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Ocean Watch

A shiver of sharks: Old stories tell another truth

A tawny nurse shark on the Great Barrier Reef. They return to the exact place where they were born to have their own babies. Picture: Courtesy of Christian Miller/ @christian_miller_photo

Indigenous cultures venerated sharks, with a rich mythology that aided their preservation. It’s a lesson we can draw from today, writes Lisa Cloete for Roving Reporters.

The uneasy way in which we view sharks is largely due to inflammatory media around the idea of hungry, predatory human-hunting sharks cruising the ocean, looking for a snack. The 1970s movie Jaws and its sequels have painted sharks as terrifyingly intelligent killing machines with an appetite for humans. All true of course, except their supposed appetite for humans.  

The result has mostly been fear, bordering on phobia, of one of the ocean’s most interesting and mysterious creatures, of which there are so many different species. These range from the largest in size, the whale shark (vegetarians, which have no teeth) to the smallest, species of lantern and cat sharks that grow to around only 30cm long.

This fear consciousness, along with a few grim attacks over the past few decades has led to a shameful amount of shark culling in the name of safety for humans wanting to enjoy the sea for sport and recreation. We know the numbers of shark-attack deaths are so low that you have more chance of dying by being hit by a falling coconut than from being attacked by a shark, yet the fear is pervasive. Perhaps our natural fear of apex predators is a factor, particularly around the southern African coastline where shark activity is high in our still abundant seas.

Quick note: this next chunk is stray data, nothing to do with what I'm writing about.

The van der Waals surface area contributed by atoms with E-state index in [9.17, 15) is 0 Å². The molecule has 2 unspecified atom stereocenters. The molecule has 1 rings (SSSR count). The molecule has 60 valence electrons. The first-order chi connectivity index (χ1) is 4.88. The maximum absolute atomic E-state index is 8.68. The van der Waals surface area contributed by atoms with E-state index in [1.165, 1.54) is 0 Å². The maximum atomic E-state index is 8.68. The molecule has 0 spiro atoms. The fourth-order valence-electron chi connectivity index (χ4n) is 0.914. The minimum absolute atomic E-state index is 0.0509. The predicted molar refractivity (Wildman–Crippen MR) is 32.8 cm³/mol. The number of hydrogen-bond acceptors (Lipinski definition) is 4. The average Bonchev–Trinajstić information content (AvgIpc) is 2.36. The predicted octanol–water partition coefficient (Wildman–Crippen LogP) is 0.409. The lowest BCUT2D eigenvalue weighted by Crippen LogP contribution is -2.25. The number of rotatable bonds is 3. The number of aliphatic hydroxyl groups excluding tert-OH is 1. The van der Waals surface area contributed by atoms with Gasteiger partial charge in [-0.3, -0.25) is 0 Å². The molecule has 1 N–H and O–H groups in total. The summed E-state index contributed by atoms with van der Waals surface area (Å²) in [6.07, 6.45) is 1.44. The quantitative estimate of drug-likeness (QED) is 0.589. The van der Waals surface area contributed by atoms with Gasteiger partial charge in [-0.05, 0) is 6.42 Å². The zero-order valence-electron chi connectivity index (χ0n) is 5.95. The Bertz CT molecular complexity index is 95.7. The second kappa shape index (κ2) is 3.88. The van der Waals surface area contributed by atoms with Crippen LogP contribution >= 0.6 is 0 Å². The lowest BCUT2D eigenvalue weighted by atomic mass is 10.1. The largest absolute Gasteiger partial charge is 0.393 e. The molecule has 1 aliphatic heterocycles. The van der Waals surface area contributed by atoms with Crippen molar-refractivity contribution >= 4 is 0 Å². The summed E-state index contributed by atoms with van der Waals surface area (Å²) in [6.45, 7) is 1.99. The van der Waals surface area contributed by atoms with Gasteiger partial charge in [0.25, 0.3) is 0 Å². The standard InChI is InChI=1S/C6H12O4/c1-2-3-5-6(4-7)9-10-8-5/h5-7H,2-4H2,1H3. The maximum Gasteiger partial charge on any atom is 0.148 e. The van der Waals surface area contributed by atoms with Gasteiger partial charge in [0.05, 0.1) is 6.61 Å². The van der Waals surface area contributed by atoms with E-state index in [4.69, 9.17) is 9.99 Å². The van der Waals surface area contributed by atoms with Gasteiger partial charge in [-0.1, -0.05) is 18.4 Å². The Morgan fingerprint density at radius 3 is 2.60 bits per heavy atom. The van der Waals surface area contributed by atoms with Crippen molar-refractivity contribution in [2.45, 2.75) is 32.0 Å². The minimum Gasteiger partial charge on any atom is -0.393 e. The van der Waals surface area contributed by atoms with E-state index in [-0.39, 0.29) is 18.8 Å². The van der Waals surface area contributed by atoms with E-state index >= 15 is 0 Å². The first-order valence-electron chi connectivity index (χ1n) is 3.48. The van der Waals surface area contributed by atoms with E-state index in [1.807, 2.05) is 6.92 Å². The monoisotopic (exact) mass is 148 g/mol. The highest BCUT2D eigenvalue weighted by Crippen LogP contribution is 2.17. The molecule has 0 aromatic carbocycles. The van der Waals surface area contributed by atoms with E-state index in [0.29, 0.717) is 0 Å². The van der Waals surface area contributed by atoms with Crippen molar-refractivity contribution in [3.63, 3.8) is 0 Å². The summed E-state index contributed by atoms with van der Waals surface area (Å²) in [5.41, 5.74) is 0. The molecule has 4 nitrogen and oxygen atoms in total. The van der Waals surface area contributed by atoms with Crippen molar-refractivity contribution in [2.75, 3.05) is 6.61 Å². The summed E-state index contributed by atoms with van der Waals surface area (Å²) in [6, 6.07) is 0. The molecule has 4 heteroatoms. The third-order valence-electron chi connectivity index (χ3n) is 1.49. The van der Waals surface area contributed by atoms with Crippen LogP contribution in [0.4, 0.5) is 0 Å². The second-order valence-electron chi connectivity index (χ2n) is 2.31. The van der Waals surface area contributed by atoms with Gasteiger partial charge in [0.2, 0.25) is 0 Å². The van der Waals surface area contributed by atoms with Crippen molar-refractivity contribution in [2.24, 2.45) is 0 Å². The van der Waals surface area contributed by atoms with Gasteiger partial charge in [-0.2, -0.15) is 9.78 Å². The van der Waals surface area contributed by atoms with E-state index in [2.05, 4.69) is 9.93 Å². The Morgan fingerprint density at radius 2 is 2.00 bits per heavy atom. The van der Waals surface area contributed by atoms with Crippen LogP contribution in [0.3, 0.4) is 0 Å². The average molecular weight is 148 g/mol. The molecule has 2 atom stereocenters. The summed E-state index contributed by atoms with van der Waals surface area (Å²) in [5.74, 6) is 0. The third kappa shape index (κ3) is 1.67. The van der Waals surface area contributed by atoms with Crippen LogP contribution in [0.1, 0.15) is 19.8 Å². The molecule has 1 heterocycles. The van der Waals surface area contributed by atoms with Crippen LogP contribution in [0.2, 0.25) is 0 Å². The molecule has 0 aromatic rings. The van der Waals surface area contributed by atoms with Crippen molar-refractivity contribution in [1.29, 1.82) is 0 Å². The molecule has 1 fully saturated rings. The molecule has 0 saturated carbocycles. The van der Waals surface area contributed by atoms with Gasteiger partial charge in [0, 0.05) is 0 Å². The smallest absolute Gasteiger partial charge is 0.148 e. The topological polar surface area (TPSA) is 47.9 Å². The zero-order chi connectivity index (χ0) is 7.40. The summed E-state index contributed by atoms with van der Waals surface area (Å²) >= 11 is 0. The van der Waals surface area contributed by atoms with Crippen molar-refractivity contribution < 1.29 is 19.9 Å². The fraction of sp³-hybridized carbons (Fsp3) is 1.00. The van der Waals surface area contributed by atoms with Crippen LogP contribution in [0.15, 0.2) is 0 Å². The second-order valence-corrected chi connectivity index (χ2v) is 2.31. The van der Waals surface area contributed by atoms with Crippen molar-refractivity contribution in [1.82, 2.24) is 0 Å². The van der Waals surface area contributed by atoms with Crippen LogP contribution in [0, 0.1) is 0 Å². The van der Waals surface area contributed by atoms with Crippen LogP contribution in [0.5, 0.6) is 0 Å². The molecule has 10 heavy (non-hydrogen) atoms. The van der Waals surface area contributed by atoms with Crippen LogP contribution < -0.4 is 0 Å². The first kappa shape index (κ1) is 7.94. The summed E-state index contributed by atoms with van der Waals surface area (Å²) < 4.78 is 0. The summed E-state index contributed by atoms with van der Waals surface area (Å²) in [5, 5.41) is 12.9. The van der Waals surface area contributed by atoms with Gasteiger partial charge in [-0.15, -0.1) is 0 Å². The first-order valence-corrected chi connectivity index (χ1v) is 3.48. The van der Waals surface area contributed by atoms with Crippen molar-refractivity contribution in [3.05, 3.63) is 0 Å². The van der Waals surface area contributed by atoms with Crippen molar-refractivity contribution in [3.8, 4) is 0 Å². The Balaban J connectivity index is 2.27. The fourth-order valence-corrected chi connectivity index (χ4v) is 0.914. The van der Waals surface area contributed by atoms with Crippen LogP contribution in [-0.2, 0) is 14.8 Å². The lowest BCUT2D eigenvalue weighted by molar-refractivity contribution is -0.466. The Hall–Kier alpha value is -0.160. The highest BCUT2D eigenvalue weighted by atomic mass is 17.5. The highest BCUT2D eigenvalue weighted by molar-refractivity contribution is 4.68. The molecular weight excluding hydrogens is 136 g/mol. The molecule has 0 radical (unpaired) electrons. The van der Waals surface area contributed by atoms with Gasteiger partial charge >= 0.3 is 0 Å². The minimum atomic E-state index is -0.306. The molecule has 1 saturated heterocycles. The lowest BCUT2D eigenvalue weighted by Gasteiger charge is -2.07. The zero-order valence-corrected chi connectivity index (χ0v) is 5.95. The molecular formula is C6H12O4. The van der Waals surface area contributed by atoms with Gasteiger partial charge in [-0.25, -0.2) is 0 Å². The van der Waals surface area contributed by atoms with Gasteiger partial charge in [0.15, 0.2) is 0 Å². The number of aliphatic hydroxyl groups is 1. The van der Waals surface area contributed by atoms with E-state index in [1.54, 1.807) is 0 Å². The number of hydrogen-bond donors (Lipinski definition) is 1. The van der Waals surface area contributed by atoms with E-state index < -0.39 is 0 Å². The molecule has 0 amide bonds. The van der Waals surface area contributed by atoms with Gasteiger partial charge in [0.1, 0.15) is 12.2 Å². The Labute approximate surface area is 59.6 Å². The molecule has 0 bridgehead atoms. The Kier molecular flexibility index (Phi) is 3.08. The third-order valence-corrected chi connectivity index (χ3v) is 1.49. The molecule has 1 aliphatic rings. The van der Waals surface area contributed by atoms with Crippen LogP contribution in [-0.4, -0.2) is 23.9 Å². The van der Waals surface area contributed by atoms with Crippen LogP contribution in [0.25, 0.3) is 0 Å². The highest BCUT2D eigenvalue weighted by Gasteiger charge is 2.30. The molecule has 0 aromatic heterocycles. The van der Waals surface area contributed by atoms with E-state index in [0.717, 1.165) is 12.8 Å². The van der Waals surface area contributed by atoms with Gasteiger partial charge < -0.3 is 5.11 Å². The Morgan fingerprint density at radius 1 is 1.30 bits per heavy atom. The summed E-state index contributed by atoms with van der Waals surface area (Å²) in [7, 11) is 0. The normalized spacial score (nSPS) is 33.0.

Myths and legends are an important part of meaning-making in our world and often have the power to shape how we relate to the world around us. In many ways it influences how we value, relate and respond to the natural worlds that we live in and off.  

If we look further back than modern technology and film, to the myths and stories recorded about sharks from various indigenous oceanic communities across the globe, sharks were (and still are) held in higher regard. There is deep respect for – and a lot of fascination with – one of the world’s oldest living creatures (the oldest known living shark at present is a Greenland shark, estimated to be almost 400 years old).  

Thanks to what we are learning from science, we are slowly catching up with what people who lived off or near the sea have known for centuries: sharks are smarter than we think and have incredible memories. Lemon sharks, for example, return to their birthplace to have their own babies, no matter where they lived as adults. They must be far more complex than we give them credit for; wanting, perhaps, to live and breed and thrive much like we humans do.